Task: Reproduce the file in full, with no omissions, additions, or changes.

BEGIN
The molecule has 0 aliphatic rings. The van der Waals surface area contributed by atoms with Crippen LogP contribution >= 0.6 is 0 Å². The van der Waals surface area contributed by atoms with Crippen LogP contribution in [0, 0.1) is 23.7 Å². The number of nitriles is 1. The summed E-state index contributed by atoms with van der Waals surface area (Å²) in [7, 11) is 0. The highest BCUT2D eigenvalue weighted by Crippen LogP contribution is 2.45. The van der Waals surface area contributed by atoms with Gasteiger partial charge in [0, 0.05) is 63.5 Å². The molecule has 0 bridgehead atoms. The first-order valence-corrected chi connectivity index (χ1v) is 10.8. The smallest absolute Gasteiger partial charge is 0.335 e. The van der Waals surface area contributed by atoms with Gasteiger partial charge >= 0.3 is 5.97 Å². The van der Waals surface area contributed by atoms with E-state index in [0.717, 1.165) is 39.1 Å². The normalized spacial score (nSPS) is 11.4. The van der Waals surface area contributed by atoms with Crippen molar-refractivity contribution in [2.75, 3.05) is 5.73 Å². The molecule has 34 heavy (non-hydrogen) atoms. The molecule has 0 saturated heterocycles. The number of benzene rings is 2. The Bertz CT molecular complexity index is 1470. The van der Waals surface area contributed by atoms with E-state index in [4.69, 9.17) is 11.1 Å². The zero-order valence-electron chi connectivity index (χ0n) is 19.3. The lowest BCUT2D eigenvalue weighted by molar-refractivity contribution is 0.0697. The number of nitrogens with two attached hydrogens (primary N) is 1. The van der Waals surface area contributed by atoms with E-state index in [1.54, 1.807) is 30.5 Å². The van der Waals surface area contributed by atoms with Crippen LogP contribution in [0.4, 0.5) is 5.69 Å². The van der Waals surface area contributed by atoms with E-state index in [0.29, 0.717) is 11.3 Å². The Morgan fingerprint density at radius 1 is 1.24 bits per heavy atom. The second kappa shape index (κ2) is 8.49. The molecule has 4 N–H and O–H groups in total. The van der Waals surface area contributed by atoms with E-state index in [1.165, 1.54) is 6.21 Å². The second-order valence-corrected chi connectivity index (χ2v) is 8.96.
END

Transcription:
The molecule has 0 aliphatic rings. The van der Waals surface area contributed by atoms with Crippen LogP contribution >= 0.6 is 0 Å². The van der Waals surface area contributed by atoms with Crippen LogP contribution in [0, 0.1) is 23.7 Å². The number of nitriles is 1. The summed E-state index contributed by atoms with van der Waals surface area (Å²) in [7, 11) is 0. The highest BCUT2D eigenvalue weighted by Crippen LogP contribution is 2.45. The van der Waals surface area contributed by atoms with Gasteiger partial charge in [0, 0.05) is 63.5 Å². The molecule has 0 bridgehead atoms. The first-order valence-corrected chi connectivity index (χ1v) is 10.8. The smallest absolute Gasteiger partial charge is 0.335 e. The van der Waals surface area contributed by atoms with Gasteiger partial charge >= 0.3 is 5.97 Å². The van der Waals surface area contributed by atoms with E-state index in [0.717, 1.165) is 39.1 Å². The normalized spacial score (nSPS) is 11.4. The van der Waals surface area contributed by atoms with Crippen molar-refractivity contribution in [2.75, 3.05) is 5.73 Å². The molecule has 34 heavy (non-hydrogen) atoms. The molecule has 0 saturated heterocycles. The number of benzene rings is 2. The Bertz CT molecular complexity index is 1470. The van der Waals surface area contributed by atoms with E-state index in [4.69, 9.17) is 11.1 Å². The zero-order valence-electron chi connectivity index (χ0n) is 19.3. The lowest BCUT2D eigenvalue weighted by molar-refractivity contribution is 0.0697. The number of nitrogens with two attached hydrogens (primary N) is 1. The van der Waals surface area contributed by atoms with E-state index in [1.54, 1.807) is 30.5 Å². The van der Waals surface area contributed by atoms with Crippen LogP contribution in [0.4, 0.5) is 5.69 Å². The van der Waals surface area contributed by atoms with E-state index in [0.29, 0.717) is 11.3 Å². The Morgan fingerprint density at radius 1 is 1.24 bits per heavy atom. The second kappa shape index (κ2) is 8.49. The molecule has 4 N–H and O–H groups in total. The van der Waals surface area contributed by atoms with E-state index in [1.165, 1.54) is 6.21 Å². The second-order valence-corrected chi connectivity index (χ2v) is 8.96.